Estimated TOTAL cost of the Camp Fire was about $422 billion

The Camp Fire, November 8, 2018
The Camp Fire, November 8, 2018. NASA (Joshua Stevens) – NASA Landsat 8.

We often publish statistics about wildfires, such as acres burned, average size, number of fires, and average size by decade. Here are some examples. Others are at an article updated February 2, 2022.

Average size of US wildfires by decadeNumber of wildfires

Bankrate has assembled more data about wildfires in an article titled U.S. Wildfire statistics.

Such as:

A study of the 2018 Camp Fire reveals staggering facts and estimations:

  • Total 2019 claims from the Camp Fire: more than $12 billion
  • Total damage and economic losses: more than $400 billion
  • Total insured losses: estimated between $8.5 to $10.5 billion
  • Toxic debris removal: nearly $2 billion
  • Victim aid: $200 million
States most at risk from wildfires

Bankrate also has wildfire data broken down for each state. It’s an interesting way to spend few minutes, perusing the numbers.

More information about the Camp Fire.

Typos, let us know HERE, and specify which article. Please read the commenting rules before you post a comment.

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Author: Bill Gabbert

After working full time in wildland fire for 33 years, he continues to learn, and strives to be a Student of Fire.

6 thoughts on “Estimated TOTAL cost of the Camp Fire was about $422 billion”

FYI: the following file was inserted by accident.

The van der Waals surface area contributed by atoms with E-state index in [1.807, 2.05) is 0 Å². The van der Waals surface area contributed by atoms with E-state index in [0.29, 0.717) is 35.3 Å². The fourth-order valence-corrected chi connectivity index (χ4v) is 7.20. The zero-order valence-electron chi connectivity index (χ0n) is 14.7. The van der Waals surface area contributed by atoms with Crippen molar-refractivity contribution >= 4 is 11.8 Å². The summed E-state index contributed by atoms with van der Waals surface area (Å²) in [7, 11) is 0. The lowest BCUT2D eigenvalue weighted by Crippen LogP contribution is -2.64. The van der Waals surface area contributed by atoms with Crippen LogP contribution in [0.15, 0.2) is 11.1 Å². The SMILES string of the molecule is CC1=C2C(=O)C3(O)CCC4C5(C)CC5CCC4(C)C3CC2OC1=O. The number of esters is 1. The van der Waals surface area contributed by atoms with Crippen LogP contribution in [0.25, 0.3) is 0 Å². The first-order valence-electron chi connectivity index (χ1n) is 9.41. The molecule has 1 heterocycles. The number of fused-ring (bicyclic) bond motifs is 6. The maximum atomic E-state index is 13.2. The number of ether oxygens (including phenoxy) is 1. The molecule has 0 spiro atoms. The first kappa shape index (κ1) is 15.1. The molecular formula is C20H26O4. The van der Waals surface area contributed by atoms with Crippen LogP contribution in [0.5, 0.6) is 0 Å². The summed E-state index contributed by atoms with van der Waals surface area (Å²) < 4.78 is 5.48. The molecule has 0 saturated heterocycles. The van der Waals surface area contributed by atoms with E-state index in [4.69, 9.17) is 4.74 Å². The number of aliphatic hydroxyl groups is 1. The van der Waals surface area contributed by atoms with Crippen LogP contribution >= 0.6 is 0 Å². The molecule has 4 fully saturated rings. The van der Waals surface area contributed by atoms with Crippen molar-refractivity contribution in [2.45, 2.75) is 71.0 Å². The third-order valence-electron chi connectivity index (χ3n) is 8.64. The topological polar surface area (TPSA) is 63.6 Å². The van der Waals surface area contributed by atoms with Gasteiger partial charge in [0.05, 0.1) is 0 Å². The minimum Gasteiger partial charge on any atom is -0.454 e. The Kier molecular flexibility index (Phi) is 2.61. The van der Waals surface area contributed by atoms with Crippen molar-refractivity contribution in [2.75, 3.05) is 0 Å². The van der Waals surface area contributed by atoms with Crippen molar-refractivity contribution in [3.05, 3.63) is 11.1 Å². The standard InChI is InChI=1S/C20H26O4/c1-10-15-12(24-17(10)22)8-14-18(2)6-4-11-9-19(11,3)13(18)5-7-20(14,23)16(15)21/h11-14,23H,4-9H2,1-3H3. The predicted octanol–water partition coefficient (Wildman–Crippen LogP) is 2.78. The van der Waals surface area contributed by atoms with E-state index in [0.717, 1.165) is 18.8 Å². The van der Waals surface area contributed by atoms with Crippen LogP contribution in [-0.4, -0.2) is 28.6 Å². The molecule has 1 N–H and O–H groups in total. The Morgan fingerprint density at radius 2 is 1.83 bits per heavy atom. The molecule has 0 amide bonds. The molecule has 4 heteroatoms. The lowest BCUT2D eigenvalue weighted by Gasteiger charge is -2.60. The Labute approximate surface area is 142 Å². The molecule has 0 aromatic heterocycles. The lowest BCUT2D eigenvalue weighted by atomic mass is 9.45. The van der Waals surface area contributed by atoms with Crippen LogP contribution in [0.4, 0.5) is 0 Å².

1. I think this is likely false. The $400B number comes from Accuweather (if you click through the Bankrate article). Since they don’t substantiate that claim in any way, I don’t think there’s reason to put much trust in it. A peer-reviewed Nature article (Economic footprint of California wildfires in 2018) estimates the total CA 2018 direct and indirect wildfire costs at $148.5B. I’m much more inclined to trust this number…

    1. The $148.5 B you mentioned from the peer-review doesn’t include long term cleanup and rebuilding with more fire-resistant structures as part of the indirect costs. For years, Headwater Economics have been doing non-biased, thorough assessments of how losses from wildfires affect communities, economically, for up to 5 years later. I believe Accuweather may have gotten their information from them. I worked for H.E. for years and it is completely plausible for the long-term estimate to be $422 B. By the way, Long-Term cleanup has to do with the environmental impacts (waterways, soil and ground contamination, etc) from when materials of structures and the items in them, burn and eventually end of up in the ecological system.

  2. Makes perfect sense to me to push out our dedicated Wildland fire workforce that prevents these events and currently costs $750M/year and instead focus on burning down everything to rebuild at $400B per large fire.

    No way we should double the pay, expand the workforce and prevent the most extreme fire events. Even if we hit $2B per year for fire salaries it would take over 200 years to cover the cost of this one fire.

    These people running the USFS/OPM/Federal Government are really top notch.

  3. Seems high.
    Bankrate, LLC is a consumer financial services company based in New York City know for attention grabbing headlines.

    Unreal assessment though.

  4. I realize there are different account systems in analyzing cost of disasters but I find it hard to believe the Camp Fire cost more than rice Hurricane Katrina.

    Hurricane Katrina (2005) $182.5 Billion


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